Joubert, who was an Eskom contractor, not a farmer, was in turn shot and killed by SAPS Warrant Officer Hendrick Odendaal. Joubert had a notorious reputation in the district having previously forced a former neighbour, Victor Badenhorst, to sell and flee his farm after Joubert had issued death threats, shot his dogs, and generally made his life impossible.
In a press statement headlined “brutal and racist murder of Anele Hoyana by white farmer, Fritz Joubert” the party said that:
“All major papers and news cables should be leading with this terrible anti-black Farm murder committed by a white Springbok T-shirt wearing racist man. The man videoed himself; meaning he wanted the world to know his actions, his words. He wanted his victim to be identifiable; he even promises her a punishment due to him. This is a powerful image that many in our country may find hard to accept. Many more prefer to live in denial, a false euphoria created by the very politics of the Springbok T-shirt warn by the racist, black hating perpetrator. Many more cases of black humiliation and dehumanisation exist across the country. Many black people have to kneel, in fact they live on their knees in constant dependence on white mercy and patronage.”
An EFF mob subsequently occupied the farm promising to turn it into a pre-school. Regional EFF chairperson Mziyanda Hlekiso told the Sowetan: "We raided that farm because that man was fueled by racism and nothing else. That is the reason we went to occupy that farm. When white people kill black people, we as blacks sometimes say the perpetrator is probably mentally unstable. But when it is a black person committing the same offence he is immediately called a criminal. We have taken over that farm. It is our farm now. We are going to convert it to a pre-school."
“Why does Kanya Cekeshe languish in jail for his political activism, while Helen Zille is free to tweet her defence of colonialism? It is time to decolonise the law and make it appropriate to Africa…. Cekeshe was arrested, tried and found guilty and, pending his appeal, he is, for now, a convicted criminal…. The situation is turned on its head with regard to Helen Zille.
Although she was roundly condemned mainly by black people and progressive sectors of the white community, including her party’s feeble remonstrations, she continued to be Western Cape premier and has lately been promoted within her party. Her implied savagery of African people and ontological violence that she continues to unleash with unmitigated hubris seem not to attract concomitant violence of the law. Besides the pronouncement by the public protector, the law has not really extended its hand towards her and chances are that it will not.”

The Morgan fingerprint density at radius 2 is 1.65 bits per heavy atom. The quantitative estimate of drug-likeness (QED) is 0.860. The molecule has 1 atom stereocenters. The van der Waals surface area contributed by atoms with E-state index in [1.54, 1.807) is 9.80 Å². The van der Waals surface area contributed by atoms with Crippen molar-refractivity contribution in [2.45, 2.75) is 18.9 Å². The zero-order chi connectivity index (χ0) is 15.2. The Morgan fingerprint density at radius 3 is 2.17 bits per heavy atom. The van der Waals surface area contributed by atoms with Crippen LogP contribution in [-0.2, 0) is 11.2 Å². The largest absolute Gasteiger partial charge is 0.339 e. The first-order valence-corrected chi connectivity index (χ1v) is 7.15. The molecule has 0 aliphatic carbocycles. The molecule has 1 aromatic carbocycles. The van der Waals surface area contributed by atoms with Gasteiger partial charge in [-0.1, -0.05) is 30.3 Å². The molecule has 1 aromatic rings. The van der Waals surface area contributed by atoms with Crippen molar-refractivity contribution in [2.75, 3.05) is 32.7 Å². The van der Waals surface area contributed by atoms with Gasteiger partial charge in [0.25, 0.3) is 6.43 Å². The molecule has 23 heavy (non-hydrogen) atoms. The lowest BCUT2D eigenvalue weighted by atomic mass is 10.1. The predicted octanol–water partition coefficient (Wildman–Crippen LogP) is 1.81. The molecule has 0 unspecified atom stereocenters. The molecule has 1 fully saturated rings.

1. Ayanda Mdluli’s five part series on IOL responding to Ferial Haffajee’s (and other) criticism of his boss, Iqbal Survé:
Part 1: “In this five-part series, senior journalist Ayanda Mdluli sets the record straight and unpacks the lies (fake news) and the motive behind these self-righteousness and self-styled paragons of virtue. Their collective goal [of those reporting critically on Sekunjalo and Survé], which they have tried to hide, is the desire to reverse or at least frustrate transformation of the media industry and the economy in particular.”
Part 2: Survé “has always spoken about a unified South Africa, would want to level the playing fields. Survé simply instituted a policy which removed benefits based on race, and on the buddy network system, and created a workplace which was non-racial and merit-based. Bringing about equality does not amount to hounding anyone out of their jobs by all accounts.”
Part 3: “The days of black professionals, especially in the South African media, taking whippings lying down from those who are opposed to transformation and black ownership in the sector should have died in 1994, when Nelson Mandela became the president of South Africa. Sadly, the remnants of those dark days are still among us and, as we have unpacked, the cancer of institutionalised racism has continued to eat away at the heart of the South African media industry.”
Part 4: Missing from [Haffajee’s] selective narrative are the facts about Independent Media, most significantly that since the sale of Independent Media to Sekunjalo, the business has been transformed from 90% white management and ownership to 80% black. At Independent Media, black skills and journalists continue to win local and international awards. They prosper knowing that they have the freedom to be innovative and explore.”
Part 5: “Human casualties are an inevitable consequence of war, and let us be clear, there is a war happening in the media space in South Africa. However, it need not be so as there is space for everyone to have a share of the voice, especially in a vibrant democracy like ours. The lengths to which competitors and those wishing to control the narrative in South Africa’s media space go, however, can be extreme.”